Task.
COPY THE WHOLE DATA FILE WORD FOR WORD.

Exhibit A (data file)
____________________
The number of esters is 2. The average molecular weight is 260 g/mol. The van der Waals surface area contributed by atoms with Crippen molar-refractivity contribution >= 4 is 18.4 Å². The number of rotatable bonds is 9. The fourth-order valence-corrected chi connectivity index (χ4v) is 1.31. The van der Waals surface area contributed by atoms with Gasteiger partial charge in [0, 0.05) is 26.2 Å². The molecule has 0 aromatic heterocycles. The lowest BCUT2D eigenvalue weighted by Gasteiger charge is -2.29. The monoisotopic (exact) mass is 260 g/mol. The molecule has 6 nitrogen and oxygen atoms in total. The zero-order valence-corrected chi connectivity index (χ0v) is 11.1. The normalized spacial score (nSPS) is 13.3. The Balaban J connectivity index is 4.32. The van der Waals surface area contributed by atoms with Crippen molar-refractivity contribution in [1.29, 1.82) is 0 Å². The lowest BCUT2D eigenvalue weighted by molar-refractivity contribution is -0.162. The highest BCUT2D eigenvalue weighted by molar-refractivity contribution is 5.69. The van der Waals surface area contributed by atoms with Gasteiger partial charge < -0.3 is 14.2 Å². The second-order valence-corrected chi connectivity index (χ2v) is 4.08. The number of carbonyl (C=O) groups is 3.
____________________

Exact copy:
The number of esters is 2. The average molecular weight is 260 g/mol. The van der Waals surface area contributed by atoms with Crippen molar-refractivity contribution >= 4 is 18.4 Å². The number of rotatable bonds is 9. The fourth-order valence-corrected chi connectivity index (χ4v) is 1.31. The van der Waals surface area contributed by atoms with Gasteiger partial charge in [0, 0.05) is 26.2 Å². The molecule has 0 aromatic heterocycles. The lowest BCUT2D eigenvalue weighted by Gasteiger charge is -2.29. The monoisotopic (exact) mass is 260 g/mol. The molecule has 6 nitrogen and oxygen atoms in total. The zero-order valence-corrected chi connectivity index (χ0v) is 11.1. The normalized spacial score (nSPS) is 13.3. The Balaban J connectivity index is 4.32. The van der Waals surface area contributed by atoms with Crippen molar-refractivity contribution in [1.29, 1.82) is 0 Å². The lowest BCUT2D eigenvalue weighted by molar-refractivity contribution is -0.162. The highest BCUT2D eigenvalue weighted by molar-refractivity contribution is 5.69. The van der Waals surface area contributed by atoms with Gasteiger partial charge < -0.3 is 14.2 Å². The second-order valence-corrected chi connectivity index (χ2v) is 4.08. The number of carbonyl (C=O) groups is 3.